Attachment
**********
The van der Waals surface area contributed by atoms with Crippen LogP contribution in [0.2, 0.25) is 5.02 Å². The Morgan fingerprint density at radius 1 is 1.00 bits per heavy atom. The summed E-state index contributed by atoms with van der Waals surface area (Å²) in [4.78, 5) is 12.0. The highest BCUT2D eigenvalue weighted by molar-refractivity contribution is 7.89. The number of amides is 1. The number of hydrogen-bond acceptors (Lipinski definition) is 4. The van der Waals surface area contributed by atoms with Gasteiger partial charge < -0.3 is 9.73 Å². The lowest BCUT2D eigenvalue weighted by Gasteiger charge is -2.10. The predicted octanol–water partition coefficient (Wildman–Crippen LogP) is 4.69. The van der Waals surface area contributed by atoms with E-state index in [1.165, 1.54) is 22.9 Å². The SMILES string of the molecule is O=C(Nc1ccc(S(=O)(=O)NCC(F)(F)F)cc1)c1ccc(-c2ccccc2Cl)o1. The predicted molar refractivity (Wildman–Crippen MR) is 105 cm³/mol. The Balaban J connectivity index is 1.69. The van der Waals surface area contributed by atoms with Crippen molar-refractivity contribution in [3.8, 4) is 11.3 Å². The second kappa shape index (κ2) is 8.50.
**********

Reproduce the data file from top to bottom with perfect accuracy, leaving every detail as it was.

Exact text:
The van der Waals surface area contributed by atoms with Crippen LogP contribution in [0.2, 0.25) is 5.02 Å². The Morgan fingerprint density at radius 1 is 1.00 bits per heavy atom. The summed E-state index contributed by atoms with van der Waals surface area (Å²) in [4.78, 5) is 12.0. The highest BCUT2D eigenvalue weighted by molar-refractivity contribution is 7.89. The number of amides is 1. The number of hydrogen-bond acceptors (Lipinski definition) is 4. The van der Waals surface area contributed by atoms with Gasteiger partial charge < -0.3 is 9.73 Å². The lowest BCUT2D eigenvalue weighted by Gasteiger charge is -2.10. The predicted octanol–water partition coefficient (Wildman–Crippen LogP) is 4.69. The van der Waals surface area contributed by atoms with E-state index in [1.165, 1.54) is 22.9 Å². The SMILES string of the molecule is O=C(Nc1ccc(S(=O)(=O)NCC(F)(F)F)cc1)c1ccc(-c2ccccc2Cl)o1. The predicted molar refractivity (Wildman–Crippen MR) is 105 cm³/mol. The Balaban J connectivity index is 1.69. The van der Waals surface area contributed by atoms with Crippen molar-refractivity contribution in [3.8, 4) is 11.3 Å². The second kappa shape index (κ2) is 8.50.